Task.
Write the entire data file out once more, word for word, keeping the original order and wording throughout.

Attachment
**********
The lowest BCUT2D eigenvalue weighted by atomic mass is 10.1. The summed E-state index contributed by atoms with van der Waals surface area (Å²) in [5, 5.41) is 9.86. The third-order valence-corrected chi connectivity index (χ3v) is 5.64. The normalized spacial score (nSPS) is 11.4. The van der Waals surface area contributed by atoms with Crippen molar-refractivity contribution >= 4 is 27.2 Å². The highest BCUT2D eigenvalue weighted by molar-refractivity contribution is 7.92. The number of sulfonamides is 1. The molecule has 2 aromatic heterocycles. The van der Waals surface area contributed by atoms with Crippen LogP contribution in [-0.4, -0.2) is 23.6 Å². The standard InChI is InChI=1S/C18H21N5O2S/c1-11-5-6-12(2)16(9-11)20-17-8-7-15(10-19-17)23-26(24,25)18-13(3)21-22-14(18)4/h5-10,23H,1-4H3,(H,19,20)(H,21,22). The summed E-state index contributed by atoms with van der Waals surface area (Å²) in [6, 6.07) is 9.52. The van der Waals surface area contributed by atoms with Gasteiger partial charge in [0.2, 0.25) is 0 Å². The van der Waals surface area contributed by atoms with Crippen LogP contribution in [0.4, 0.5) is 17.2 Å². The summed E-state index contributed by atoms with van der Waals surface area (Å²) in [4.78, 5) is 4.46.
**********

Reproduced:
The lowest BCUT2D eigenvalue weighted by atomic mass is 10.1. The summed E-state index contributed by atoms with van der Waals surface area (Å²) in [5, 5.41) is 9.86. The third-order valence-corrected chi connectivity index (χ3v) is 5.64. The normalized spacial score (nSPS) is 11.4. The van der Waals surface area contributed by atoms with Crippen molar-refractivity contribution >= 4 is 27.2 Å². The highest BCUT2D eigenvalue weighted by molar-refractivity contribution is 7.92. The number of sulfonamides is 1. The molecule has 2 aromatic heterocycles. The van der Waals surface area contributed by atoms with Crippen LogP contribution in [-0.4, -0.2) is 23.6 Å². The standard InChI is InChI=1S/C18H21N5O2S/c1-11-5-6-12(2)16(9-11)20-17-8-7-15(10-19-17)23-26(24,25)18-13(3)21-22-14(18)4/h5-10,23H,1-4H3,(H,19,20)(H,21,22). The summed E-state index contributed by atoms with van der Waals surface area (Å²) in [6, 6.07) is 9.52. The van der Waals surface area contributed by atoms with Gasteiger partial charge in [0.2, 0.25) is 0 Å². The van der Waals surface area contributed by atoms with Crippen LogP contribution in [0.4, 0.5) is 17.2 Å². The summed E-state index contributed by atoms with van der Waals surface area (Å²) in [4.78, 5) is 4.46.